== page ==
Seminal fluid contains a number of proteinase activities, many of which are secreted by the prostate gland. Our objective was to determine proteinase activities in human prostatic secretions which can degrade gelatin and/or casein. Prostatic secretions were collected by prostate massage from men with benign prostatic hyperplasia prior to surgery to relieve obstruction. Significant proteinase activities towards gelatin of about 81, 86, 94, 111, 115 and 163 Kd as well as less active forms of 23, 36, 38, 132, 137, and 148 Kd were detected using protein substrate-polyacrylamide gel zymography. In addition, Ca2+ stimulated activities of approximately 64, 66, 71 and 76 Kd; however, EDTA and EGTA inhibited all activities but the 23, 36 and 38 Kd forms (these were inhibited by benzamidine and epsilon-amino caproic acid). This suggests that the gelatinolytic activities of 64 Kd and greater were metalloproteinases and those of 23, 36, and 38 Kd were serine proteinases. Significant caseinolytic activities of 22, 25, 35, 37, 57, 90, 96, 102 and 116 Kd were found as well as several less active forms and a 12 Kd activity stimulated by Ca2+. Caseinolytic activities of 12, 14, 16, 96, 102, 116, and 126 Kd were inhibited by EDTA and EGTA indicating they are metalloproteinases. The 35, 37, 57 and 58 Kd caseinolytic activities were inhibited by benzamidine, and the 57 and 58 Kd forms by epsilon-aminocaproic acid suggesting they were serine proteinases. There was considerable variability among individuals in the molecular forms of proteinase activity expressed as well as the level of their activity. A significant decrease in the frequency of expression of the 132 Kd gelatinolytic activity was found in secretions from men with atypia or adenocarcinoma, as compared with men with benign prostatic hyperplasia alone. Our results show that human prostatic secretion contains a variety of proteinase activities. The expression of the 132 Kd gelatinolytic activity could prove useful in further evaluation of neoplastic prostatic disease.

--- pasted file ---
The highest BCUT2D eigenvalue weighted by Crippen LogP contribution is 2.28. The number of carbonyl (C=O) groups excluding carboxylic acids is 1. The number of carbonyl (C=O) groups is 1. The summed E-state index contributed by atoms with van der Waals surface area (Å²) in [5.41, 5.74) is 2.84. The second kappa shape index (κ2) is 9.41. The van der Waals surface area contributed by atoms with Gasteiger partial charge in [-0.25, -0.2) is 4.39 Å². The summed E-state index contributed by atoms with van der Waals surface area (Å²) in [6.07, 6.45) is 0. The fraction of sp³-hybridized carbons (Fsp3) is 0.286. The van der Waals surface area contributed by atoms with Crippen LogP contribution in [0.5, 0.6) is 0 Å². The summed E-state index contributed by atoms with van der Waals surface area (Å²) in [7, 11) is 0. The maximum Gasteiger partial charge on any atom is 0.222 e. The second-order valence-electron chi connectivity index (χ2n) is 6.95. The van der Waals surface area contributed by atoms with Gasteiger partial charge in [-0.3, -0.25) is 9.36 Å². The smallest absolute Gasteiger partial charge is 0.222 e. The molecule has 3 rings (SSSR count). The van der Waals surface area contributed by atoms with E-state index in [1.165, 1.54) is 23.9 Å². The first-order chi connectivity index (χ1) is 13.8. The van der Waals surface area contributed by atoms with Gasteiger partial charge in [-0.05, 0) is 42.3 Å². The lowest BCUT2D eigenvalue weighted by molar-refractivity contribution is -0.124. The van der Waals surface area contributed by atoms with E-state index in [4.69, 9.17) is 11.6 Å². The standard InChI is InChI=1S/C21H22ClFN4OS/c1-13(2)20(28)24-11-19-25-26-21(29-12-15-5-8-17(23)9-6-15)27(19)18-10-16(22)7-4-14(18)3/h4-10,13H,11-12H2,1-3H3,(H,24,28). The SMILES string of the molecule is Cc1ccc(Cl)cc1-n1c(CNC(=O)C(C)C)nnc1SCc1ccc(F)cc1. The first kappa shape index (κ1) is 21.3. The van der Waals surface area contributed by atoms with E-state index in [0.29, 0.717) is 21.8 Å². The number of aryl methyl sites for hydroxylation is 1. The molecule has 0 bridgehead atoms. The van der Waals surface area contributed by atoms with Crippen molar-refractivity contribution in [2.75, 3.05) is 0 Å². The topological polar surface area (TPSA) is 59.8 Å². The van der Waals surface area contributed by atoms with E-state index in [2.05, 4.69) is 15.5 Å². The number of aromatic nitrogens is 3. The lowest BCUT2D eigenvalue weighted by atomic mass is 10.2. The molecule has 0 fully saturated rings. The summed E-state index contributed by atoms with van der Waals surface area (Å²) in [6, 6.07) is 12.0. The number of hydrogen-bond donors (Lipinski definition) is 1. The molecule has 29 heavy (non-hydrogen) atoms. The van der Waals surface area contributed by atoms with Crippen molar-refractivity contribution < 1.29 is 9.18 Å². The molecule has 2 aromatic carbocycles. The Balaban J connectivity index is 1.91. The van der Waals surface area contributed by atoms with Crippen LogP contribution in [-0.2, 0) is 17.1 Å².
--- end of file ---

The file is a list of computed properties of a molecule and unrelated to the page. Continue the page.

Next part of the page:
- serine proteinases